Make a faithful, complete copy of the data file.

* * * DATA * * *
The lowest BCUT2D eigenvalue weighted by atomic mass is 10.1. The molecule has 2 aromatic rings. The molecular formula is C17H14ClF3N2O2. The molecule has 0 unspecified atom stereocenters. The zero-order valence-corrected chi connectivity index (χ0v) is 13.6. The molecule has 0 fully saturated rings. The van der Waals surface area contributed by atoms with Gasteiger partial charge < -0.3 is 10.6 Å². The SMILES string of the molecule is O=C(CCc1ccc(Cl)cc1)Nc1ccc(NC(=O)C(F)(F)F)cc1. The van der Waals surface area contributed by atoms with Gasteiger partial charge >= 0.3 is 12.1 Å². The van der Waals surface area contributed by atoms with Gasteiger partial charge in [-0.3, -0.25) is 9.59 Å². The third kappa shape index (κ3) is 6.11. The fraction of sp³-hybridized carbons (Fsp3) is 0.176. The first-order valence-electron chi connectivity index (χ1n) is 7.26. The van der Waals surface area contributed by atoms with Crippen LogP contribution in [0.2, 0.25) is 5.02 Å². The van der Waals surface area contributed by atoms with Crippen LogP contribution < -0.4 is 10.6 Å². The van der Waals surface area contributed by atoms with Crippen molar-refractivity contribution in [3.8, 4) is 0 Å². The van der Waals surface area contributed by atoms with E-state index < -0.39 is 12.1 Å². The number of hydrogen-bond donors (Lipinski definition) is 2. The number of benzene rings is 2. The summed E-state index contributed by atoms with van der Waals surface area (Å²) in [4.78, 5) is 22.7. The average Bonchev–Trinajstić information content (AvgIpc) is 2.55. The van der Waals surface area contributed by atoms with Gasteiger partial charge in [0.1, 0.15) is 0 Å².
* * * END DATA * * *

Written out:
The lowest BCUT2D eigenvalue weighted by atomic mass is 10.1. The molecule has 2 aromatic rings. The molecular formula is C17H14ClF3N2O2. The molecule has 0 unspecified atom stereocenters. The zero-order valence-corrected chi connectivity index (χ0v) is 13.6. The molecule has 0 fully saturated rings. The van der Waals surface area contributed by atoms with Gasteiger partial charge < -0.3 is 10.6 Å². The SMILES string of the molecule is O=C(CCc1ccc(Cl)cc1)Nc1ccc(NC(=O)C(F)(F)F)cc1. The van der Waals surface area contributed by atoms with Gasteiger partial charge >= 0.3 is 12.1 Å². The van der Waals surface area contributed by atoms with Gasteiger partial charge in [-0.3, -0.25) is 9.59 Å². The third kappa shape index (κ3) is 6.11. The fraction of sp³-hybridized carbons (Fsp3) is 0.176. The first-order valence-electron chi connectivity index (χ1n) is 7.26. The van der Waals surface area contributed by atoms with Crippen LogP contribution in [0.2, 0.25) is 5.02 Å². The van der Waals surface area contributed by atoms with Crippen LogP contribution < -0.4 is 10.6 Å². The van der Waals surface area contributed by atoms with Crippen molar-refractivity contribution in [3.8, 4) is 0 Å². The van der Waals surface area contributed by atoms with E-state index < -0.39 is 12.1 Å². The number of hydrogen-bond donors (Lipinski definition) is 2. The number of benzene rings is 2. The summed E-state index contributed by atoms with van der Waals surface area (Å²) in [4.78, 5) is 22.7. The average Bonchev–Trinajstić information content (AvgIpc) is 2.55. The van der Waals surface area contributed by atoms with Gasteiger partial charge in [0.1, 0.15) is 0 Å².